Six Flowers

So, I’ve been helping my girlfriend out with a programme for her theatre group’s upcoming
production. (As it turns out, all those other PDFs are great practice for actual work!)

On the hunt for appropriate imagery, I found this lovely set of hand-drawn flowers by Evgeniya Ivanova (https://creativemarket.com/snusmumr) and thought they might be a fun bit of inspiration for a collection of Dungeon World stuff.

So here we are: six flowers, six things for your Dungeon World game.

For Amy, because who ever heard of a games writer who can afford flowers? [EDIT: I have since actually bought my girlfriend some flowers.]

Download Six Flowers

On the Isla De Minas!

How long have you been trapped here? Days, weeks?

You remember flashes – your attackers appearing through the storm, your ship splintering around you, being carried to this gods-damned place. Since then, it’s been fishy gruel, iron cuffs and a pick in your hands. (So, who captured you? Tritons, pirates, or orcish natives?)

But today’s going to be different. You’re lashed together and put to work as usual, but today’s the day you break out of here. After all, you have a plan. Right?

On The Isla De Minas

This month’s playtesting went in a decidedly nautical direction, so our first adventure finds the players trapped and without their equipment working a deadly mine in the Tyranean sea!

About Custom Moves

Custom moves are really important. Often, the moves you choose to include say more about the situation than half a dozen paragraphs of fluff.

Consider the example below:

When you force your way through a crowd of piston-heads, roll+STR. On a 10+, you force a space through the mob for yourself (and anyone behind) for a moment or two. On a 7-9, you’re through if you can unhook whatever it is of yours that’s just gotten snagged on a wayward gear. On a miss, the piston-heads close ranks – and the pistons start firing…

I was pleased with how this move came out, for a few reasons.

Without knowing anything more about the adventure, you can already make a few assumptions.

  • “Piston-heads” suggests a steampunk setting.
  • There’s a mob, which implies they’re ganging up or protesting something.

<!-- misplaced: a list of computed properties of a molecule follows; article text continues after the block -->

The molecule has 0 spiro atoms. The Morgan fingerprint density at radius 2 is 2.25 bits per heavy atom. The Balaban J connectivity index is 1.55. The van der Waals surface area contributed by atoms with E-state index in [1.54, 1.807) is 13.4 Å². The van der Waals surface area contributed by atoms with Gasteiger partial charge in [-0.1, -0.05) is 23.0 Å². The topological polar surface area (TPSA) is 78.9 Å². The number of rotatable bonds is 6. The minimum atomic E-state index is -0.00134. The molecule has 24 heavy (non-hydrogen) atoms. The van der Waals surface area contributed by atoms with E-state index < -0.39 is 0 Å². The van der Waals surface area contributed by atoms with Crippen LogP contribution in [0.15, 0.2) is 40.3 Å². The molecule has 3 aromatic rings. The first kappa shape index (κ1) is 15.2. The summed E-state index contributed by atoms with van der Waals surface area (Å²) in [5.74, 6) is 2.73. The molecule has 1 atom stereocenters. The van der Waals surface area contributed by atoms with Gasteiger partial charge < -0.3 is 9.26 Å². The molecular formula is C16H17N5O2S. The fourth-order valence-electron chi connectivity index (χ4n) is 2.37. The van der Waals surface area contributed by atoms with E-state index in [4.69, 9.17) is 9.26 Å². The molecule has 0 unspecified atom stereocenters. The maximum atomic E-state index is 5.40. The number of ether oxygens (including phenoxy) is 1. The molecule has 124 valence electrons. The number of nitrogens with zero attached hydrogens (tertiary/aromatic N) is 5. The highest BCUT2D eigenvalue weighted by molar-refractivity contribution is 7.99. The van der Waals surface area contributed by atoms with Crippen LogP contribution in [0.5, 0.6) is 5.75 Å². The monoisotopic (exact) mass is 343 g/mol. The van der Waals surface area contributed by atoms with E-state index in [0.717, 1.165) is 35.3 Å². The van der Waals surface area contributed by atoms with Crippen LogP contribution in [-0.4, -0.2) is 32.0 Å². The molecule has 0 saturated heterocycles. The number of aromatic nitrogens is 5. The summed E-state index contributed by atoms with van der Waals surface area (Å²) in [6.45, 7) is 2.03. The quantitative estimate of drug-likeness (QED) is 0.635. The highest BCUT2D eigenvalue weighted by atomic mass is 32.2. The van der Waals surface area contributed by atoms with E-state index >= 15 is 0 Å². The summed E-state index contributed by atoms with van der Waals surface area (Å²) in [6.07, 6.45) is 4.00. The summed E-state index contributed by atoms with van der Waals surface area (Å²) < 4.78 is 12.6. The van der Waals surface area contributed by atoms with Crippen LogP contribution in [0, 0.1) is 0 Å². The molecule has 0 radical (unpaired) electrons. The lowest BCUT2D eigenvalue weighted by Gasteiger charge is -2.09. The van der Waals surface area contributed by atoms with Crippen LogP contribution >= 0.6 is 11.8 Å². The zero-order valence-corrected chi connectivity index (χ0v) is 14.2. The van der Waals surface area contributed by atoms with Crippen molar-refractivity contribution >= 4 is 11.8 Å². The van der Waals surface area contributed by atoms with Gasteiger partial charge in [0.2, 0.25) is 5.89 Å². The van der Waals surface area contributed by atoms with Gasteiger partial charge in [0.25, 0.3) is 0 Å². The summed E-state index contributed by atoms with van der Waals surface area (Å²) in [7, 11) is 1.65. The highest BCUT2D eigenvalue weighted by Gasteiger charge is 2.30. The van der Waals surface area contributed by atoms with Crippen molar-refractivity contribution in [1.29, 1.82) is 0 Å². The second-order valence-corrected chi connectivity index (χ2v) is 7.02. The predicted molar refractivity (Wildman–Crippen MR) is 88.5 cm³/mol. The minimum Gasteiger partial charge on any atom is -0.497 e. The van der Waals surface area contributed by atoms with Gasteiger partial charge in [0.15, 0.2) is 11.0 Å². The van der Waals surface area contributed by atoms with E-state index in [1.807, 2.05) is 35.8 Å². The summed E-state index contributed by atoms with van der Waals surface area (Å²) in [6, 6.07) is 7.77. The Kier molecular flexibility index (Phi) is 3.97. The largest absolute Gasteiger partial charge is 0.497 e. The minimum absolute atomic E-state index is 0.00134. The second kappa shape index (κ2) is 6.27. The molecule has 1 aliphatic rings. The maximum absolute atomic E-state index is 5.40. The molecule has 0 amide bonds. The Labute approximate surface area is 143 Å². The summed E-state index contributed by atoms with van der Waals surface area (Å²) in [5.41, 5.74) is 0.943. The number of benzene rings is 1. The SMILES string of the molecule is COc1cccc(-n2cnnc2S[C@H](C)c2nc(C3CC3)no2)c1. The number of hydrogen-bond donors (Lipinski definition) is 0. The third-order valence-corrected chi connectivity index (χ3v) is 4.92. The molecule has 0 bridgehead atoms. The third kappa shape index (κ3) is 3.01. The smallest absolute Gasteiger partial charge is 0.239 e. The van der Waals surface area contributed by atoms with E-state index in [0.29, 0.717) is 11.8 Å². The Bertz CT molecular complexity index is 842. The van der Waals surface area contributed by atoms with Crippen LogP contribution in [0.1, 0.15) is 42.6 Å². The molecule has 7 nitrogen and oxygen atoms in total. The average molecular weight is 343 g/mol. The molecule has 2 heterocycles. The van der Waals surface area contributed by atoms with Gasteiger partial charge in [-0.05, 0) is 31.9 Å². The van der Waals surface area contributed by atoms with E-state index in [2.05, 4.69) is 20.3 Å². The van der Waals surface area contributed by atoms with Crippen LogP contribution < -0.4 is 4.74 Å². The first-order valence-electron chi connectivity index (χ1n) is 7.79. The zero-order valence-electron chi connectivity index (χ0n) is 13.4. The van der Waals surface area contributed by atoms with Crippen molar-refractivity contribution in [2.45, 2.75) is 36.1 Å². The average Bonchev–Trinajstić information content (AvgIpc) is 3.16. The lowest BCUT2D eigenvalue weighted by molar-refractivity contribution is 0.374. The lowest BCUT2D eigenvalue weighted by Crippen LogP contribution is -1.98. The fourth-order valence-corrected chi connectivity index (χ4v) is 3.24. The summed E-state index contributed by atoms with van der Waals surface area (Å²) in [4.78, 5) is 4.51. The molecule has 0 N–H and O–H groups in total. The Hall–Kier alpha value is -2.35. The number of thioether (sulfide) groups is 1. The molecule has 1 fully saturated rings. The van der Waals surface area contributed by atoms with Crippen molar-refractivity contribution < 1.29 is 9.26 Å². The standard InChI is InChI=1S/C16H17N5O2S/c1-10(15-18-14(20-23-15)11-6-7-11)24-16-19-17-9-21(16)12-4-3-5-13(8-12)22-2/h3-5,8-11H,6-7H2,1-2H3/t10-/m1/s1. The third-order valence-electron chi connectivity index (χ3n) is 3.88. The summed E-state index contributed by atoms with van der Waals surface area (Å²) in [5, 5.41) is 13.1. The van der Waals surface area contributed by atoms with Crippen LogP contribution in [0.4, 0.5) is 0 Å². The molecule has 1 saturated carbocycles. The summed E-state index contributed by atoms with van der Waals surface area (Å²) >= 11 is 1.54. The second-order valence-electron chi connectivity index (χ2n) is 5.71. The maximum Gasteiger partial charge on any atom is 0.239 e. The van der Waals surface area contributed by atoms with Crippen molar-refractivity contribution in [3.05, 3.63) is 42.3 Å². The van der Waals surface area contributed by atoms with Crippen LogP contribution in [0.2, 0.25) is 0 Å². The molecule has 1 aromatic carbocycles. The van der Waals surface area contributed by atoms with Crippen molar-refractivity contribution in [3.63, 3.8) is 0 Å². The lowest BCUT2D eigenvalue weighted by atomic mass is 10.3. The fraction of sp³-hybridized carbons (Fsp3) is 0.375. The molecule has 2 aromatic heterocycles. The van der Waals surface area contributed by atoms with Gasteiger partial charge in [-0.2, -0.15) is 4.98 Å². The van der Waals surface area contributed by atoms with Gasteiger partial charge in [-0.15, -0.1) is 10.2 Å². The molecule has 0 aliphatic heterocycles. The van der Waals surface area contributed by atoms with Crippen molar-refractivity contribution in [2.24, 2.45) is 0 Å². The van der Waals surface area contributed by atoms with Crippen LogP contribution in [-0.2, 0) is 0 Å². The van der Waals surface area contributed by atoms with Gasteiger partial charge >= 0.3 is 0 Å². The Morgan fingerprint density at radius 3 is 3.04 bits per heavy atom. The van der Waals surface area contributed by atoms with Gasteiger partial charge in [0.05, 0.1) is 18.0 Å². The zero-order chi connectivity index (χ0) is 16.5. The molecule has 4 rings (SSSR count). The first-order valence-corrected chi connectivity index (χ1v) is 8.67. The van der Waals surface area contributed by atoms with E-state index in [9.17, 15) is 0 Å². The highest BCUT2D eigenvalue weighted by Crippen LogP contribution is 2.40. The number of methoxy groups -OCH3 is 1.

• They aren’t threatening the players directly, but are in their way. Will the players resort to force to clear a path, or diplomacy, or magic, or something else? (Play to find out what happens…!)
  • When the “pistons start firing”, it’s implied to be bad news for the players. It might signify the piston-heads are now a threat – a soft move – or the party might get bashed by the pistons – a hard move. (This decision is left to the GM because it depends on what condition the PCs are in when the move is made.)

What’s a “love letter”?

If you frequent the DW communities online but haven’t played or read Apocalypse World yet, you may have heard the term “love letter” before but not be sure what it means.

In brief, it’s a few paragraphs written specifically for a player or players to bring them up to speed on their situation, usually after a break or big change of scene.

Here’s an example

(Taken from a recent conversation with a friend and fellow GM – names and monsters witheld to avoid spoilers!)

The last session, the players killed an ogre and reclaimed a cache of magic items in the name of the paladin’s god. However, the GM was keen to keep the story moving along – it would be more interesting to fast-forward to six months later and deal with the repercussions of the players’ new-found power.

We decided the best way to get the players up to speed was with a love letter. We didn’t decide the specifics, but in general the letter would tell the players:

  • It’s six months since they killed the ogre
  • They’ve been on the trail of someone who fled the scene last game (it’s all about people, remember)
  • We’re going to do a custom move now to determine whether you found him and where you’re living now.

We decided the letter would read something like this:

Congratulations on the loot, guys! The ogre is dead and you’re starting to get known as people who Solve Problems. Good for you! Since you picked up those magic items, six months have passed. You’ve (probably) found yourself a place to live and you’ve been hot on the trail of that cultist who fled the scene. Everybody roll+whatever you’ve been using to bring this guy to justice (STR if you’ve defeated him in combat, INT if you’ve outsmarted him, WIS if you’ve tracked him for weeks, etc.) We’ll take your results as a group average – 10+ results cancel out 6- ones.